African Children’s Choir looks for a warm Lake welcome

The African Children’s Choir is bringing its heartwarming show to Lake Cowichan Sunday, Nov. 1.

The African Children’s Choir is once again bringing their colourful

The African Children’s Choir is once again bringing their colourful

The African Children’s Choir is bringing its heartwarming show to Lake Cowichan Sunday, Nov. 1.

They will be performing at the Lake Cowichan Christian Fellowship Church at 10 King George St. starting at 10:30 a.m.

The 18 young singers (nine boys and nine girls aged eight to 11, all from Uganda) melt the hearts of audiences with their charming smiles, beautiful voices and lively African songs and dances, done with three colourful costume changes.

The program will also feature well-loved children’s songs, traditional spirituals and gospel favourites like He’s Got the Whole World in His Hands, This Little Light of Mine and even some sing-alongs.

Music for Life (MFL) — the parent organization for The African Children’s Choir — works in seven African countries including Uganda, Kenya, Rwanda, Sudan, Nigeria, Ghana and South Africa.

The children of the choir represent 7,000 to 8,000 other children that would never be able to get education because of the backgrounds in their homes, said choir manager Tina Sipp.

“Most would never be able to attend public school. So we are raising money to support educational programs for these very impoverished children who are from some of the most vulnerable areas. We hope they can become self-sustaining as well as make a positive difference in their community, country and continent later on. We have a number of educational programs which we support back in Africa.

The choir children represent a small proportion of them but they are from those same programs, out of that same mix.

“The choir children have their education paid right through post secondary level. They are guaranteed a professional level of training of some type. It’s no small thing for these families to have one child educated fully. They wouldn’t have it otherwise. This is just the beginning for these children. It’s the beginning of opportunities, potential careers and impact.”

The children are chosen after attending camps that give organizers the chance to assess them.

“They are sort of recommended by the supervisors of the schools. They often identify the neediest of the needy, those who would benefit most. They come to a weekend of camp. They don’t know they are auditioning, they just have a fun time. Our staff is there to evaluate them. They do bible study, singing, dancing and games and then they go home. We will have identified some children by then. We will go to their homes and ask their guardians if they wish to become part of the choir. They usually do. Then they come to us. We start immersing them in English and they come out on the road for their tour. Afterwards they go back to a school we have just for former choir members. It helps them acclimate back to the African school system. That school is amazing.”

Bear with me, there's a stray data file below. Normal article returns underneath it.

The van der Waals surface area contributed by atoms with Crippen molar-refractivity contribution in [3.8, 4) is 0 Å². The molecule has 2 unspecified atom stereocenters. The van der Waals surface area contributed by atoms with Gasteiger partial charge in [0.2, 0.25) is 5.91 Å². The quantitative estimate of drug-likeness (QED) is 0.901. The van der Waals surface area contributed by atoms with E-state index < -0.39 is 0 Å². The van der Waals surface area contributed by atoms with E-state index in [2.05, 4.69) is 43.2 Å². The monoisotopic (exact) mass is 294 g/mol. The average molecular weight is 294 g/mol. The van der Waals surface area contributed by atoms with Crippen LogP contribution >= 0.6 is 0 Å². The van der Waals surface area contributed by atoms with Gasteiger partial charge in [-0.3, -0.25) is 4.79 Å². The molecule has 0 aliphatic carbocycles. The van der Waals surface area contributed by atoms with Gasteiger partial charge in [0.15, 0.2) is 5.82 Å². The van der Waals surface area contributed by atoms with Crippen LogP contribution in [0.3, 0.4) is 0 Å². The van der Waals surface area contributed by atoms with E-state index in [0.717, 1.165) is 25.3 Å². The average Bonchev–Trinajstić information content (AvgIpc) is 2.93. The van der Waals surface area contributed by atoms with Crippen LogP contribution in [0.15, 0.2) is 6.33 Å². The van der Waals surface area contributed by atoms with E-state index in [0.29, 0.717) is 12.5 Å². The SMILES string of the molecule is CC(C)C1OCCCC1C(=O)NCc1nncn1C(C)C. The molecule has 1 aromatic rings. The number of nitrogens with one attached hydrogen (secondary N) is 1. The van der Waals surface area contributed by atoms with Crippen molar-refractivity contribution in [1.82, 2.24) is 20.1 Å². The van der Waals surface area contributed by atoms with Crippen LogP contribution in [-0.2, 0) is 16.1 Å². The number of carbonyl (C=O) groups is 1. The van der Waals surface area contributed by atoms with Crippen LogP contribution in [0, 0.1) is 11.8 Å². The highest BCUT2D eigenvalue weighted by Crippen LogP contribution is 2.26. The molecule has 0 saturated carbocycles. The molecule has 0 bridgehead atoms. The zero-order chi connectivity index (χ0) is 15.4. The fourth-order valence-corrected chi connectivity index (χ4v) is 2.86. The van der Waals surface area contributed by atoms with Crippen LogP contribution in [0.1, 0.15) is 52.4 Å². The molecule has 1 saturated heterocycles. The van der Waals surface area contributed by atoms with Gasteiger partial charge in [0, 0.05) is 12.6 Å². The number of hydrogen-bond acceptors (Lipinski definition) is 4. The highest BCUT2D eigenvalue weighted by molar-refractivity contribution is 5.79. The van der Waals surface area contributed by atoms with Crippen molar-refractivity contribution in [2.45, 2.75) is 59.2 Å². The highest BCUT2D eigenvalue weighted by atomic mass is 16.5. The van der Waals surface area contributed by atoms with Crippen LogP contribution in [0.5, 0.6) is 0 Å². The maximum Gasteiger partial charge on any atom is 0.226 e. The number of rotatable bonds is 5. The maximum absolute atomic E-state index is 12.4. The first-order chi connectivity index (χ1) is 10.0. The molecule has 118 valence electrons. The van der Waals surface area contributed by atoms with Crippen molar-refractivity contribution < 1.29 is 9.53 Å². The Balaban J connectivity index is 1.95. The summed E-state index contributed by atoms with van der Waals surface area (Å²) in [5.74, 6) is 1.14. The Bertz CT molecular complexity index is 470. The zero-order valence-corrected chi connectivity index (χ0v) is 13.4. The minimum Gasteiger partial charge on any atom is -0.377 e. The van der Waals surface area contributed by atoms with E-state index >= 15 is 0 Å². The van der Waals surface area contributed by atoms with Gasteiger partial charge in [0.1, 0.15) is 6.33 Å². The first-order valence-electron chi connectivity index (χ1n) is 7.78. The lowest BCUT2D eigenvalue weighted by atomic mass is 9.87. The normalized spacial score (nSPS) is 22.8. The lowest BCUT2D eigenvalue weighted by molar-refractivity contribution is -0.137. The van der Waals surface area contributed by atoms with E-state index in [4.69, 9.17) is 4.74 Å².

The African Children’s Choir is no stranger to Lake Cowichan, either.

“I believe we have been there a number of times over the years,” Sipp said.

Why would they come to communities as small as Lake Cowichan on a big fundraising tour?

“We don’t come to Vancouver Island every time we are in Canada but when we come over we have a certain number of dates to fill. We try all different kinds of communities and, depending on which churches jump onboard, it determines where we go. We had an invitation from that particular church and so we’re going,” she said.

Sipp has been on tour with the choir for a couple of years herself and likes visiting out-of-the-way places.

“Honestly, it was the smaller communities that were so much more fun. It was THE event and you got to mix with people more. It’s much more fun than bigger communities where you are just one of many things. There’s a wonderful dynamic there. The kids are adorable, there are three costume changes so it’s really colourful and bright. It’s amazing,” she said.

MFL’s purpose is to help create a new kind of leadership in Africa and, to that end, has educated over 52,000 children.

Its focus-on-education impact has been felt in the lives of more than 100,000 people through its relief and development programs during its history.

The choir has performed before presidents, heads of state, and most recently Queen Elizabeth II during her diamond jubilee and the choir has shared stages with the likes of Paul McCartney, Annie Lennox, Keith Urban, Mariah Carey, Michael W. Smith, and other inspirational performers.

Most recently, the chorus recorded some tracks with Sarah Hickman for a CD, Love Is a Journey. They also have a small role in the Pan movie (Warner Bros. Pictures) starring Hugh Jackman.

The concert is free and open to all.

A free-will offering is taken, however, at the performance to support African Children’s Choir programs, such as education, care and relief and development programs.

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